Getting Started

The first step towards using Avocado-VT is, quite obviously, installing it.

Installing Avocado-vt

Avocado-vt is an Avocado plugin, therefor you are going to need both in order to be able to execute the tests. Usually the packaging mechanism should take care of the deps, but when package is not available for your distro, you need to start by installing Avocado, steps are described here.

Fedora and Red Hat Enterprise Linux

Installing Avocado-VT on Fedora or Enterprise Linux is a matter of installing the avocado-plugins-vt package. Install it with:

$ yum install avocado-plugins-vt

Which takes care of all the dependencies (python and non-python ones).

Installing via PIP

Pip is useful when it comes to python dependencies, but it fails in non-python ones. List of non-python requirements based on Fedora package names is:

$ dnf install xz tcpdump iproute iputils gcc glibc-headers nc git python-netaddr

Then you can get Avocado-vt via pip:

$ pip install git+

Or by manually cloning it from github:

$ git clone
$ cd avocado-vt
$ pip install .

It’s recommended to use pip even for local install as it treats requirements differently and the use of python install might fail.

Using Avocado-vt from sources

If you intend use avocado from sources, clone it into the same parent dir as Avocado sources and use make link from the Avocado sources dir. Details about this can be found here.

Bootstrapping Avocado-VT

After the package, a bootstrap process must be run. Choose your test backend (qemu, libvirt, v2v, openvswitch, etc) and run the vt-bootstrap command. Example:

$ avocado vt-bootstrap --vt-type qemu


If you don’t intend to use JeOS and don’t want to install the xz you can use avocado vt-bootstrap --vt-type qemu --vt-guest-os $OS_OF_YOUR_CHOICE which bypasses the xz check.

The output should be similar to:

12:02:10 INFO | qemu test config helper
12:02:10 INFO |
12:02:10 INFO | 1 - Updating all test providers
12:02:10 INFO |
12:02:10 INFO | 2 - Checking the mandatory programs and headers
12:02:10 INFO | /bin/xz OK
12:02:10 INFO | /sbin/tcpdump OK
12:02:11 INFO | /usr/include/asm/unistd.h OK
12:02:11 INFO |
12:02:11 INFO | 3 - Checking the recommended programs
12:02:11 INFO | /bin/qemu-kvm OK
12:02:11 INFO | /bin/qemu-img OK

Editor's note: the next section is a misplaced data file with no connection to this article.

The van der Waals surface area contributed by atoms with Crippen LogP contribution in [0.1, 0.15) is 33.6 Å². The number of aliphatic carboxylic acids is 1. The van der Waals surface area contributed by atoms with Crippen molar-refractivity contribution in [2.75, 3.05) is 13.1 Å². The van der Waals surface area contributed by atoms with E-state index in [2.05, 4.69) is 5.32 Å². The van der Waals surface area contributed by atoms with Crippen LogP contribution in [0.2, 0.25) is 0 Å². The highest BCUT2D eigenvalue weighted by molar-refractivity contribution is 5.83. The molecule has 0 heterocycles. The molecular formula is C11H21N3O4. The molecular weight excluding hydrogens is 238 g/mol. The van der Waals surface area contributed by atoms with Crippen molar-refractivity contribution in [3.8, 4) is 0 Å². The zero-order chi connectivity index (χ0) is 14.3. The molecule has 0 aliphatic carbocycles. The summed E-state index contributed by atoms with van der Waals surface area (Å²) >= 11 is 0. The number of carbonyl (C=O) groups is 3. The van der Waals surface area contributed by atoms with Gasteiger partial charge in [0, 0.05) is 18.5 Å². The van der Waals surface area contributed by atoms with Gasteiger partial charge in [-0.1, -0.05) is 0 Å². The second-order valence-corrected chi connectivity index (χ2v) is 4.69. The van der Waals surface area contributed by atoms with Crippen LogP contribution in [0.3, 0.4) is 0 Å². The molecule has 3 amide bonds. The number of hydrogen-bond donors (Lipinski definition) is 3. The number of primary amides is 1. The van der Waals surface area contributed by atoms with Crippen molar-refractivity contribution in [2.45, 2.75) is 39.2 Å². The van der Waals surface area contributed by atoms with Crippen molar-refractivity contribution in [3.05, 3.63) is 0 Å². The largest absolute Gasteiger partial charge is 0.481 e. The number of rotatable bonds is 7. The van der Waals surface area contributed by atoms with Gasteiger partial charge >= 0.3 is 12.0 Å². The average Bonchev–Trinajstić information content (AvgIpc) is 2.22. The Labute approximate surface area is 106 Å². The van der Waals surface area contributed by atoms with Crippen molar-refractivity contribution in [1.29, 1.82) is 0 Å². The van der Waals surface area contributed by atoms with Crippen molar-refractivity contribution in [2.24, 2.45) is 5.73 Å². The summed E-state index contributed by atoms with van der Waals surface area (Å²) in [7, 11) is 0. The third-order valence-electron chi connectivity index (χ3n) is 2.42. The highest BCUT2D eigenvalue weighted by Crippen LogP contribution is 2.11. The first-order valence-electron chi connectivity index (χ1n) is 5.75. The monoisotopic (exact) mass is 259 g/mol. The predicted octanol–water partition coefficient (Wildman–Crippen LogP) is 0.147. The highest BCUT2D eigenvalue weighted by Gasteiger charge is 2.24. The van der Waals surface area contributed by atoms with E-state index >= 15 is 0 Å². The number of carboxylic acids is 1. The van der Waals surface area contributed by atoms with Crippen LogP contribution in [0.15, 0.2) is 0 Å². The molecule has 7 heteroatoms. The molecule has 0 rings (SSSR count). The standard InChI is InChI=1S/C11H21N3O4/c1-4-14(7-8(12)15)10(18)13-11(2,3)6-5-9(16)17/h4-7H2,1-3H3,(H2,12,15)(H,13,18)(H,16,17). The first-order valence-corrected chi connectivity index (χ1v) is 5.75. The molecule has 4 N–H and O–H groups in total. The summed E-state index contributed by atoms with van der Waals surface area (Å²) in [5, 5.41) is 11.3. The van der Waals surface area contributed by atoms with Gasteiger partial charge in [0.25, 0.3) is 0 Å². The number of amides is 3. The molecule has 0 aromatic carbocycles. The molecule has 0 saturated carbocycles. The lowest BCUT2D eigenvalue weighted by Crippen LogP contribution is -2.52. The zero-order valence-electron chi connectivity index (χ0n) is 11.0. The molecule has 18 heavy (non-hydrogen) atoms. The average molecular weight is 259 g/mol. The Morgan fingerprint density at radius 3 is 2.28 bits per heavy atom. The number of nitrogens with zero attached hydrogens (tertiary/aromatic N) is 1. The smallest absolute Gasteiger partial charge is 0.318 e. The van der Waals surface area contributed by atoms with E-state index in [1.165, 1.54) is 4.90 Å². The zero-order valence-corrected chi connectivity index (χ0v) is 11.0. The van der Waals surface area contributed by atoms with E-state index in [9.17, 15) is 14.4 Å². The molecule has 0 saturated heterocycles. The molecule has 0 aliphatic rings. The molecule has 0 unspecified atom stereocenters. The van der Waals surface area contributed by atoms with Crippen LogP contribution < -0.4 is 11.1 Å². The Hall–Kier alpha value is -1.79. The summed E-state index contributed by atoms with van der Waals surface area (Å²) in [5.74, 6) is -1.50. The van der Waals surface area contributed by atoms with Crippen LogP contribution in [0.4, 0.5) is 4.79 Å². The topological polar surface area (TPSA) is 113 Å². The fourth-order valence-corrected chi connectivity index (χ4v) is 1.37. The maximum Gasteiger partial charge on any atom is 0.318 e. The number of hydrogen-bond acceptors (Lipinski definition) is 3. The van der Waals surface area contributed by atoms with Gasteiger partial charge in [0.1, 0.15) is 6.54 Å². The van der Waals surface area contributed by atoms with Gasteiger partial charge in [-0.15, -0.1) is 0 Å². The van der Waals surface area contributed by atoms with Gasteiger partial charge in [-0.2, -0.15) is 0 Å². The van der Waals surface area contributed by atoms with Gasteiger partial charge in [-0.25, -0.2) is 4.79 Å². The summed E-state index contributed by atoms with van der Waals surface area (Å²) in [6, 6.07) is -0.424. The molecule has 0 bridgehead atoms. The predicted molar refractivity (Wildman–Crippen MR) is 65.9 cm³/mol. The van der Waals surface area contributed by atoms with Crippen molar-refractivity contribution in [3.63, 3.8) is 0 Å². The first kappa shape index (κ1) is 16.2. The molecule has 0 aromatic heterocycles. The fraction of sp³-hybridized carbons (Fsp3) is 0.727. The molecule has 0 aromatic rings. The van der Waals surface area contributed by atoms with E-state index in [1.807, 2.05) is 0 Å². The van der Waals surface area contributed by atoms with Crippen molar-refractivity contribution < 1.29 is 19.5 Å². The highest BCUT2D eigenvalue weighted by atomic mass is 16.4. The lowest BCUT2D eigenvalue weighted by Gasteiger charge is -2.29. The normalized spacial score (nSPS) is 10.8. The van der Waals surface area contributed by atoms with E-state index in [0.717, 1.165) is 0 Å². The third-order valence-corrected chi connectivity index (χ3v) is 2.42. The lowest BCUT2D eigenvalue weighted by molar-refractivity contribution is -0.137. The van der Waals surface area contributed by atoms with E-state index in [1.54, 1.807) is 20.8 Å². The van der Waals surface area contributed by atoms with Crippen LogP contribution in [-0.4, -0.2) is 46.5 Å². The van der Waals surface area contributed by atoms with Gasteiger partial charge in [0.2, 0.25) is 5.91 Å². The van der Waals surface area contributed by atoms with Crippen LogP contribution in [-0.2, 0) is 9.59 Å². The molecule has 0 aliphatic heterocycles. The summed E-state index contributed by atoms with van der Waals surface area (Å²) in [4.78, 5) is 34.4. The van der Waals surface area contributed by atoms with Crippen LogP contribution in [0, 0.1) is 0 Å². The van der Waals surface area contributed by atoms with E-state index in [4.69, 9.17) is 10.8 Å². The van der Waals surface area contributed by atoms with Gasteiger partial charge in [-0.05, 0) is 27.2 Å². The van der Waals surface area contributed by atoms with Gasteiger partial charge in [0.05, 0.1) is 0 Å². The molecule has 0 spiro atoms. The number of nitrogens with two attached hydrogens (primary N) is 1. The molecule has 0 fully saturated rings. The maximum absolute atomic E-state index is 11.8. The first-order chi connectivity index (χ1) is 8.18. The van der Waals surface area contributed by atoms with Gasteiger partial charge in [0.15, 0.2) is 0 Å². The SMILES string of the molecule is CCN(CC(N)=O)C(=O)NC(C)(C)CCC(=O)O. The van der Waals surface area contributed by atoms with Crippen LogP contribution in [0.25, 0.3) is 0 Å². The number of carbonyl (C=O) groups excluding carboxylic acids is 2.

12:02:11 INFO | /bin/qemu-io OK
12:02:33 INFO | 7 - Checking for modules kvm, kvm-intel
12:02:33 DEBUG| Module kvm loaded
12:02:33 DEBUG| Module kvm-intel loaded
12:02:33 INFO |
12:02:33 INFO | 8 - If you wish, you may take a look at the online docs for more info
12:02:33 INFO |
12:02:33 INFO |

If there are missing requirements, please install them and re-run vt-bootstrap.

First steps with Avocado-VT

Let’s check if things went well by listing the Avocado plugins:

$ avocado plugins

That command should show the loaded plugins, and hopefully no errors. The relevant lines will be:

Plugins that add new commands (avocado.plugins.cli.cmd):
vt-bootstrap Avocado VT - implements the 'vt-bootstrap' subcommand
Plugins that add new options to commands (avocado.plugins.cli):
vt      Avocado VT/virt-test support to 'run' command
vt-list Avocado-VT/virt-test support for 'list' command

Then let’s list the tests available with:

$ avocado list --vt-type qemu --verbose

This should list a large amount of tests (over 1900 virt related tests):

VT: 1906

Now let’s run a virt test:

$ avocado run
JOB ID     : <id>
JOB LOG    : /home/<user>/avocado/job-results/job-2015-06-15T19.46-1c3da89/job.log
JOB HTML   : /home/<user>/avocado/job-results/job-2015-06-15T19.46-1c3da89/html/results.html
TESTS      : 1
(1/1) PASS (95.76 s)
PASS       : 1
ERROR      : 0
FAIL       : 0
SKIP       : 0
WARN       : 0
TIME       : 95.76 s

If you have trouble executing the steps provided in this guide, you have a few options: